State-based prescription drug monitoring programs have emerged as one of the primary ways state governments have attempted to address the increasing national concern about prescription drug abuse.
These programs are databases where information on prescriptions for and use of controlled substances is collected, analyzed and reported. Physicians and pharmacists contribute and access data electronically, and because of that, the success of these programs depends largely on awareness and use of them.
A new study released on March 2, 2015, in Health Affairs reports that most primary care physicians are aware of prescription drug monitoring programs and have used the data in their practices, but do so only intermittently.
The study surveyed 420 physicians randomly identified through the American Medical Association’s Masterfile list. Of those physicians surveyed, 72 percent were aware of their state’s prescription drug monitoring program, and 53 percent reported that they had used the programs.
Beyond that, 74 percent of physicians who had used data from a prescription drug monitoring program believed that it had led them to prescribe opioids less frequently.
As of June 2014, every state except Missouri had a prescription drug monitoring program.
“The goal of these programs is to make physicians and pharmacists aware of drugs being prescribed to their patients so they can better identify potentially abusive behaviors, like doctor shopping, as well as harmful drug interactions,” said Lainie Rutkow, PhD, associate professor at the Johns Hopkins Bloomberg School of Public Health. “Our findings suggest that these goals are being met, at least to some extent.”
Unfortunately, Rutkow explained, while the physicians are aware of the programs and the programs are impacting prescribing practices, the physicians are not accessing the programs regularly.
Physicians who had used data from a prescription monitoring program reported using the program for only about eight patients in the month leading up to the survey. The physicians surveyed see an average of 285 patients per month, and reported they prescribe opioids to about 35 patients per month.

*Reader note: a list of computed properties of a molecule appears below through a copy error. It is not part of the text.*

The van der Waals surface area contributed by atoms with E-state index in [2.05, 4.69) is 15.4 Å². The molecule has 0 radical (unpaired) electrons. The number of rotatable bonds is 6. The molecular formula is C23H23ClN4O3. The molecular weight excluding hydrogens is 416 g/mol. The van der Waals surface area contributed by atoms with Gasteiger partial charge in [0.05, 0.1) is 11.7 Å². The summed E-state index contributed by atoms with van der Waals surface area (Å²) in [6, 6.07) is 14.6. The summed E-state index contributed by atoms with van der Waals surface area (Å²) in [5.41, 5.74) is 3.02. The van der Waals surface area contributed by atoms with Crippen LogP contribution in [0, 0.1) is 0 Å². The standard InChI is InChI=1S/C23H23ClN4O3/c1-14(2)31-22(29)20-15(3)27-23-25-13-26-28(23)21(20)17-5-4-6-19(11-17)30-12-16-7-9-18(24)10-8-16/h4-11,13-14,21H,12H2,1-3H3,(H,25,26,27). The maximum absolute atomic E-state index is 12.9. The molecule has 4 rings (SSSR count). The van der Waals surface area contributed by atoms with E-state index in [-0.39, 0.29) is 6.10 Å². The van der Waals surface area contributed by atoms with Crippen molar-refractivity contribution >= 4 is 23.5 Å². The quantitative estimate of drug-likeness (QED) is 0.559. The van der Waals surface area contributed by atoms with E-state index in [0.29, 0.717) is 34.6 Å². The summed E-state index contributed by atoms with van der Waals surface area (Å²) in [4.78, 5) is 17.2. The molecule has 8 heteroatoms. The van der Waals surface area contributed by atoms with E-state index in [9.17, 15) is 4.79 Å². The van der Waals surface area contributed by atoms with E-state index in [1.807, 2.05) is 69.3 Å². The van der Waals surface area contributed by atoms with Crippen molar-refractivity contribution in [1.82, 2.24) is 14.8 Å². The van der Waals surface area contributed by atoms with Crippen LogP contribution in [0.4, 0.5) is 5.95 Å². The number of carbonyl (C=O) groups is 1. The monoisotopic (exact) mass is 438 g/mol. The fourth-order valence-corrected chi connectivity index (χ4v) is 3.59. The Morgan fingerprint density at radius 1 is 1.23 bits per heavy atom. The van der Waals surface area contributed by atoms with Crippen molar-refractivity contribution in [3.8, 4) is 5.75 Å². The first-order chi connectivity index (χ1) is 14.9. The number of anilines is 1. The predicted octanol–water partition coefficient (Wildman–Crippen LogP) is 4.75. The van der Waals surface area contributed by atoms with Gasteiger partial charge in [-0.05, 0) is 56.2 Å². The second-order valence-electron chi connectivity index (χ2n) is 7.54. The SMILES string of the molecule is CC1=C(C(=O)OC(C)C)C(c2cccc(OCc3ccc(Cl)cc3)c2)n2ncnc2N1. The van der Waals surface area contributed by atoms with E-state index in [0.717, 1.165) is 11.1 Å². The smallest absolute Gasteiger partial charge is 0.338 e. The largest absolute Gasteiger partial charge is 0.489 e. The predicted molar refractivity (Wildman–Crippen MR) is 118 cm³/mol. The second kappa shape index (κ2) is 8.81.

When asked about any barriers for using the data, many of the physicians noted that the data were not presented in an intuitive format, and that accessing the data was time consuming.
“Awareness of the programs doesn’t seem to be enough to promote consistent use,” said Rutkow. “Ensuring that the program data are presented in a user-friendly format and are not overly time-consuming to access would be a great start to increase use. Beyond that, integrating the program data with electronic health information systems or even establishing a legislative mandate may help promote more consistent use by physicians.”
Rutkow and the study team point to Kentucky as an example of a state that requires physicians to register and use the state’s prescription monitoring program. After Kentucky’s law was passed in 2012, registration increased from 32 percent to 83 percent, and requests for data increased more than 300 percent.
“Kentucky’s success suggests that the law could be a powerful tool to promote the use of these programs,” said Rutkow.
Lydia W. Turner, MHS, Eleanor Lucas, BA, Catherine S. Hwang, MSPH, and Caleb Alexander, MD, MS also contributed to the study.
Public Health Law Research